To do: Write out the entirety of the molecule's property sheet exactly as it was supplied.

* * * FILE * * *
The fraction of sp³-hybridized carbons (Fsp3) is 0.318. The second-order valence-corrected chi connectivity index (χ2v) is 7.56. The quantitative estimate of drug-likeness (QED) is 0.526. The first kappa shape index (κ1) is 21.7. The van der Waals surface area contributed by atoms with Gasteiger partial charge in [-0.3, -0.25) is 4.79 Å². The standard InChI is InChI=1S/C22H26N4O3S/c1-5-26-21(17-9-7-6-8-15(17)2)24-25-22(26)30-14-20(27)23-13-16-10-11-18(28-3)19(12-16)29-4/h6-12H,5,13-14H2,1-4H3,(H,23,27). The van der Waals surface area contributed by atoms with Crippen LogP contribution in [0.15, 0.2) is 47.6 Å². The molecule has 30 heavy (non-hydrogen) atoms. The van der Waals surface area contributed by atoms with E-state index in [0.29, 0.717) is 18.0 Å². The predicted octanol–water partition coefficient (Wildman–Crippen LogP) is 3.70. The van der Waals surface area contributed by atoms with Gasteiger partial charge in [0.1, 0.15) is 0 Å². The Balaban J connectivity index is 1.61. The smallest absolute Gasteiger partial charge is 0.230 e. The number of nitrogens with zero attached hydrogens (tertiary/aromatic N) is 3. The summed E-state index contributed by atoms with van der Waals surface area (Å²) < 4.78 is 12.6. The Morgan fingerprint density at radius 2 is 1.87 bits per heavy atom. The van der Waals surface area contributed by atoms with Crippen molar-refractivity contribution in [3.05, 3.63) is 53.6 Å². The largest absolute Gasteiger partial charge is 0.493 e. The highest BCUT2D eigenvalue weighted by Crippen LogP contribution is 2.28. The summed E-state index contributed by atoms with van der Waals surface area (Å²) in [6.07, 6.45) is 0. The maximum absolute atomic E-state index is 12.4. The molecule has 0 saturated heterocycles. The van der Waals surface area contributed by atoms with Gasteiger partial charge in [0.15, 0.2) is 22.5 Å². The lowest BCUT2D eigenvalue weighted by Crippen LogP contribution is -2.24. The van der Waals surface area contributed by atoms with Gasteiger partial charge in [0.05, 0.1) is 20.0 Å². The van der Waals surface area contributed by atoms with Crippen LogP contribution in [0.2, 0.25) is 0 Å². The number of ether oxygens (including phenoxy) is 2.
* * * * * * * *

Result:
The fraction of sp³-hybridized carbons (Fsp3) is 0.318. The second-order valence-corrected chi connectivity index (χ2v) is 7.56. The quantitative estimate of drug-likeness (QED) is 0.526. The first kappa shape index (κ1) is 21.7. The van der Waals surface area contributed by atoms with Gasteiger partial charge in [-0.3, -0.25) is 4.79 Å². The standard InChI is InChI=1S/C22H26N4O3S/c1-5-26-21(17-9-7-6-8-15(17)2)24-25-22(26)30-14-20(27)23-13-16-10-11-18(28-3)19(12-16)29-4/h6-12H,5,13-14H2,1-4H3,(H,23,27). The van der Waals surface area contributed by atoms with Crippen LogP contribution in [0.15, 0.2) is 47.6 Å². The molecule has 30 heavy (non-hydrogen) atoms. The van der Waals surface area contributed by atoms with E-state index in [0.29, 0.717) is 18.0 Å². The predicted octanol–water partition coefficient (Wildman–Crippen LogP) is 3.70. The van der Waals surface area contributed by atoms with Gasteiger partial charge in [0.1, 0.15) is 0 Å². The Balaban J connectivity index is 1.61. The smallest absolute Gasteiger partial charge is 0.230 e. The number of nitrogens with zero attached hydrogens (tertiary/aromatic N) is 3. The summed E-state index contributed by atoms with van der Waals surface area (Å²) < 4.78 is 12.6. The Morgan fingerprint density at radius 2 is 1.87 bits per heavy atom. The van der Waals surface area contributed by atoms with Crippen molar-refractivity contribution in [3.05, 3.63) is 53.6 Å². The largest absolute Gasteiger partial charge is 0.493 e. The highest BCUT2D eigenvalue weighted by Crippen LogP contribution is 2.28. The summed E-state index contributed by atoms with van der Waals surface area (Å²) in [6.07, 6.45) is 0. The maximum absolute atomic E-state index is 12.4. The molecule has 0 saturated heterocycles. The van der Waals surface area contributed by atoms with Gasteiger partial charge in [0.15, 0.2) is 22.5 Å². The lowest BCUT2D eigenvalue weighted by Crippen LogP contribution is -2.24. The van der Waals surface area contributed by atoms with Gasteiger partial charge in [0.05, 0.1) is 20.0 Å². The van der Waals surface area contributed by atoms with Crippen LogP contribution in [0.2, 0.25) is 0 Å². The number of ether oxygens (including phenoxy) is 2.